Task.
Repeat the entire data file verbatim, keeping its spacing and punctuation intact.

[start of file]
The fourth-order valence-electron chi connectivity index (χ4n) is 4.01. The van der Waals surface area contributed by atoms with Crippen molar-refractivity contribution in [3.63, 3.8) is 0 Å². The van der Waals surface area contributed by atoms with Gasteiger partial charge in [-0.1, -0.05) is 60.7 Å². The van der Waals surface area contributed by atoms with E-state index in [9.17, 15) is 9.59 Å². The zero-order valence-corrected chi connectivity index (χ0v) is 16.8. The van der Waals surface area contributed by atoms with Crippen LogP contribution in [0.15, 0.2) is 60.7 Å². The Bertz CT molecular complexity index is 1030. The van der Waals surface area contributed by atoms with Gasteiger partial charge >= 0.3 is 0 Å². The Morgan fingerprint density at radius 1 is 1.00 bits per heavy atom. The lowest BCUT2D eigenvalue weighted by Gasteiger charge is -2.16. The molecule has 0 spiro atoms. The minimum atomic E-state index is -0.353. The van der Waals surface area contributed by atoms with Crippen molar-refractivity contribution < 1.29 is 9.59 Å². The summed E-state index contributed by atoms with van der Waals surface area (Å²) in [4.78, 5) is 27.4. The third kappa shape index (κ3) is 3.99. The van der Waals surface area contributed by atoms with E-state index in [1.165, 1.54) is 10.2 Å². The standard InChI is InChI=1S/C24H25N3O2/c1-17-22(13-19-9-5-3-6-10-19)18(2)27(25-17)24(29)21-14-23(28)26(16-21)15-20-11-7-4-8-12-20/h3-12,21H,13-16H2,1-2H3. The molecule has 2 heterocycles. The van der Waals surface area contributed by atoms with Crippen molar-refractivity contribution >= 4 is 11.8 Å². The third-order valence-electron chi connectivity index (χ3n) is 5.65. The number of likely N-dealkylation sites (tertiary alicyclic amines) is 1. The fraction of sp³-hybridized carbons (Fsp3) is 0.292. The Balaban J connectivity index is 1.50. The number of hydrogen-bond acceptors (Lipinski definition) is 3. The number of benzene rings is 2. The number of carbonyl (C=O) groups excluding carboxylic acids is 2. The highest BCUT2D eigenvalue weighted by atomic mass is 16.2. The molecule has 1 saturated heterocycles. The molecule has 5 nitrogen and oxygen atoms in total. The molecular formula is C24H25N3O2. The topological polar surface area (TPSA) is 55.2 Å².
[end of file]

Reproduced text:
The fourth-order valence-electron chi connectivity index (χ4n) is 4.01. The van der Waals surface area contributed by atoms with Crippen molar-refractivity contribution in [3.63, 3.8) is 0 Å². The van der Waals surface area contributed by atoms with Gasteiger partial charge in [-0.1, -0.05) is 60.7 Å². The van der Waals surface area contributed by atoms with E-state index in [9.17, 15) is 9.59 Å². The zero-order valence-corrected chi connectivity index (χ0v) is 16.8. The van der Waals surface area contributed by atoms with Crippen LogP contribution in [0.15, 0.2) is 60.7 Å². The Bertz CT molecular complexity index is 1030. The van der Waals surface area contributed by atoms with Gasteiger partial charge >= 0.3 is 0 Å². The Morgan fingerprint density at radius 1 is 1.00 bits per heavy atom. The lowest BCUT2D eigenvalue weighted by Gasteiger charge is -2.16. The molecule has 0 spiro atoms. The minimum atomic E-state index is -0.353. The van der Waals surface area contributed by atoms with Crippen molar-refractivity contribution < 1.29 is 9.59 Å². The summed E-state index contributed by atoms with van der Waals surface area (Å²) in [4.78, 5) is 27.4. The third kappa shape index (κ3) is 3.99. The van der Waals surface area contributed by atoms with E-state index in [1.165, 1.54) is 10.2 Å². The standard InChI is InChI=1S/C24H25N3O2/c1-17-22(13-19-9-5-3-6-10-19)18(2)27(25-17)24(29)21-14-23(28)26(16-21)15-20-11-7-4-8-12-20/h3-12,21H,13-16H2,1-2H3. The molecule has 2 heterocycles. The van der Waals surface area contributed by atoms with Crippen molar-refractivity contribution >= 4 is 11.8 Å². The third-order valence-electron chi connectivity index (χ3n) is 5.65. The number of likely N-dealkylation sites (tertiary alicyclic amines) is 1. The fraction of sp³-hybridized carbons (Fsp3) is 0.292. The Balaban J connectivity index is 1.50. The number of hydrogen-bond acceptors (Lipinski definition) is 3. The number of benzene rings is 2. The number of carbonyl (C=O) groups excluding carboxylic acids is 2. The highest BCUT2D eigenvalue weighted by atomic mass is 16.2. The molecule has 1 saturated heterocycles. The molecule has 5 nitrogen and oxygen atoms in total. The molecular formula is C24H25N3O2. The topological polar surface area (TPSA) is 55.2 Å².